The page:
Chris Parsons returns to Ben Adam-Smith's self build home after a year to look for defects. He explains what snagging is, how the list is compiled and how the rectification process works.
Interview with Chris Parsons
It has already been a year since Ben Adam-Smith completed his self build project. In that time, Chris Parsons has taken retirement from his architecture business, but still has a few outstanding projects to work on. But before he can entirely devote his time to his new interests there's the matter of snagging to carry out on Ben's home.
There are contractual obligations
The contract that Ben had with his builder stipulated a 12 month rectification period, whereby they would return to put right any defects of materials or workmanship that arose during that time.
As part of that contract Ben kept a financial retention to ensure that happens. Once the work has been finalised Chris can issue a certificate and the remainder of the money must be paid.
Normally if defects occur they can be left and dealt with together at the end of that period, but any that occur that prevent you from enjoying your property should be dealt with in a reasonable time, which is where a good working relationship with your contractor can be advantageous.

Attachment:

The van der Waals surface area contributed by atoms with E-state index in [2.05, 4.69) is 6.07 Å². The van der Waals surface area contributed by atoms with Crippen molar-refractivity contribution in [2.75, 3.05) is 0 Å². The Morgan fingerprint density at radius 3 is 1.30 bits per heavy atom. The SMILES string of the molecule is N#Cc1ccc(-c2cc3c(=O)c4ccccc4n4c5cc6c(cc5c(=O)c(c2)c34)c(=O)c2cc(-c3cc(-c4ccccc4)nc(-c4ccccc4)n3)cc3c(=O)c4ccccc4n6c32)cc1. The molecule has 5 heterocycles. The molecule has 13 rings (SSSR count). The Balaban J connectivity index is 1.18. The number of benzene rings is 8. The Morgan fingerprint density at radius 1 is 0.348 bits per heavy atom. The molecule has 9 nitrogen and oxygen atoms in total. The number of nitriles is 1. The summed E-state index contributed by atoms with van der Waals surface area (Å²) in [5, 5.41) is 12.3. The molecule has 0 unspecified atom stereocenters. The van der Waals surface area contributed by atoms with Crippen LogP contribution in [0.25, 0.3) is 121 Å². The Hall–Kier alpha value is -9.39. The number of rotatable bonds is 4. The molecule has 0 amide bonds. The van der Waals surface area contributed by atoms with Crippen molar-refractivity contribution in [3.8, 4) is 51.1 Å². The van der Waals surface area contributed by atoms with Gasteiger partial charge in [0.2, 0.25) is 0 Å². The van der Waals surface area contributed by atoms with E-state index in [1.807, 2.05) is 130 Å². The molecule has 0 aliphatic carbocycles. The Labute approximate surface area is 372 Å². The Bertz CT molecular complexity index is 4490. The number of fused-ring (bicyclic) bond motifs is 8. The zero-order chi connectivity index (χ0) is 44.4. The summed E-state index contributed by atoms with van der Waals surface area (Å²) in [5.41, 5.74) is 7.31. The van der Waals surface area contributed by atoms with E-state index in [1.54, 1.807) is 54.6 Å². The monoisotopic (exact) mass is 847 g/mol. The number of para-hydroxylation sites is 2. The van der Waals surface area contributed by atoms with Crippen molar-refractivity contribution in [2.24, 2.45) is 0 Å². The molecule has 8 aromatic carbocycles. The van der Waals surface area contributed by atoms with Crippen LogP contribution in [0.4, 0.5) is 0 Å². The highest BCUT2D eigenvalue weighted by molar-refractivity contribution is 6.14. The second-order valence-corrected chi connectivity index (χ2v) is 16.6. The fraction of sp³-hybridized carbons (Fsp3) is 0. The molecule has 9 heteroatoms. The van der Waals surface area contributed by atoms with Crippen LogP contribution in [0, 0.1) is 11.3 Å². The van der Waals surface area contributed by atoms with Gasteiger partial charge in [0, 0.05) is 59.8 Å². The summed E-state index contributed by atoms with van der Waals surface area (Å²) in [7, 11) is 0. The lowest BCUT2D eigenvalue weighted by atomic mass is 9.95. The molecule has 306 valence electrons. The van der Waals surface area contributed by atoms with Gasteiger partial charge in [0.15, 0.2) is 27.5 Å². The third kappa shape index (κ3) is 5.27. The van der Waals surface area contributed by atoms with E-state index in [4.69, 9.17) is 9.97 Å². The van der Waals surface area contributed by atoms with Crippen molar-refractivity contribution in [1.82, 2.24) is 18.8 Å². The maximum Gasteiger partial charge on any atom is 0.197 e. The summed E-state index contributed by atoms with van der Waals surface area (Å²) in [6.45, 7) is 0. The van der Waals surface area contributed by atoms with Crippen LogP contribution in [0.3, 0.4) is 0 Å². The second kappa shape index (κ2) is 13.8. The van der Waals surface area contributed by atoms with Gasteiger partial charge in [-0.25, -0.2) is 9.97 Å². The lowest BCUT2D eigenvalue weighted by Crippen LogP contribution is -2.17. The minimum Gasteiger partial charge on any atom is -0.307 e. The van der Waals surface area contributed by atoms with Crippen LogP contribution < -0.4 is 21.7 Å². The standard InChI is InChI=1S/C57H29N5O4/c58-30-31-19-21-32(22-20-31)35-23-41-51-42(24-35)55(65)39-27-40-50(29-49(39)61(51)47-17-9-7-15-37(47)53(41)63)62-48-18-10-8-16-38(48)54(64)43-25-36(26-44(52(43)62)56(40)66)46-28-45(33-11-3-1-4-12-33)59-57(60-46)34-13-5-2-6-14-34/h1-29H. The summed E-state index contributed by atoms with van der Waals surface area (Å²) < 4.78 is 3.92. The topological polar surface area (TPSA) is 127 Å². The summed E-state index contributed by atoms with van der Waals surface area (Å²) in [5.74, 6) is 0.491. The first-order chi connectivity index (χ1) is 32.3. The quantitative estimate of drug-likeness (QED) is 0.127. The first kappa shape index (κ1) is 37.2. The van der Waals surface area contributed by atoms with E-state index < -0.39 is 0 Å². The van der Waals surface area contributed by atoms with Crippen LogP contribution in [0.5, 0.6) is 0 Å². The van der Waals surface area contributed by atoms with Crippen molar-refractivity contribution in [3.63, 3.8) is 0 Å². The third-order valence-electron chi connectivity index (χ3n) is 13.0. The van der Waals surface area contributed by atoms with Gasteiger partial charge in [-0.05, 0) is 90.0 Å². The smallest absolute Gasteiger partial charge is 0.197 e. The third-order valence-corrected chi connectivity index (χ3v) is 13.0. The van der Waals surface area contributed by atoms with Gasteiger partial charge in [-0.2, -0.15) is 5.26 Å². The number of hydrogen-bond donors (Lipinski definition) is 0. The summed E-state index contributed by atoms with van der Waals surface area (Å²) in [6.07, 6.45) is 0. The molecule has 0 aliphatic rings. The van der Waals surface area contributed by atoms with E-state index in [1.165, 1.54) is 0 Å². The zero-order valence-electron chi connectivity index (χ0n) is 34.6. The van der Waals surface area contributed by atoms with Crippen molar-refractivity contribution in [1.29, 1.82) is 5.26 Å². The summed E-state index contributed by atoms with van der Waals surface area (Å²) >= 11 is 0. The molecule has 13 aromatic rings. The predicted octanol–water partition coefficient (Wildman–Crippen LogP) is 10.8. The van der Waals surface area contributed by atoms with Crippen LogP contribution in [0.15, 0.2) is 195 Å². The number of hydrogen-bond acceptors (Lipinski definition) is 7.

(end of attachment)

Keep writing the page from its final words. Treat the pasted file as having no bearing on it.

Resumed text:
“All defects are inconvenient, but I don’t know anyone who can build absolutely perfectly, spot on, day one.”
The architect and residents may notice different defects
Having lived in the house for 12 months there are bound to be things that a resident would notice, which an architect coming to do a defects list may not. This is why Chris recommends keeping your own list, so that the architect can determine whether they are proper defects and if applicable add them to his list for the contractor. Likewise there will also be things that his professional eye would spot that may previously have gone unnoticed.
Some shrinkage and movement is to be expected
Chris explains that shrinkage isn't technically a defect, though a contractor would likely return to put it right anyway. When using some natural materials and any type of plastering process that involves putting in a lot of moisture there will be an amount of shrinkage.
There will also be some movement as the building settles into position. This may result in cracks on walls or gaps in sealants. Generally the plan to rectify it would involve some filling and redecoration, although this could amount to a considerable amount of work.
Ben's snagging list
Ben is thankful that there are only a dozen or so items on his snagging list, including:
- They are aware of some sound connection in the MVHR from the en-suite down into the kitchen, so this is something that Chris will have to check on the drawings to try and work out what could be the cause.
- The biggest issue they've had has been the glazing. There were defects in the glass panels which was down to a manufacturing error, but the supplier dealt with it effectively and these were replaced.
- There have been some minor shrinkage cracks, but also one around the window reveals where the angle bead has moved which will need to be addressed.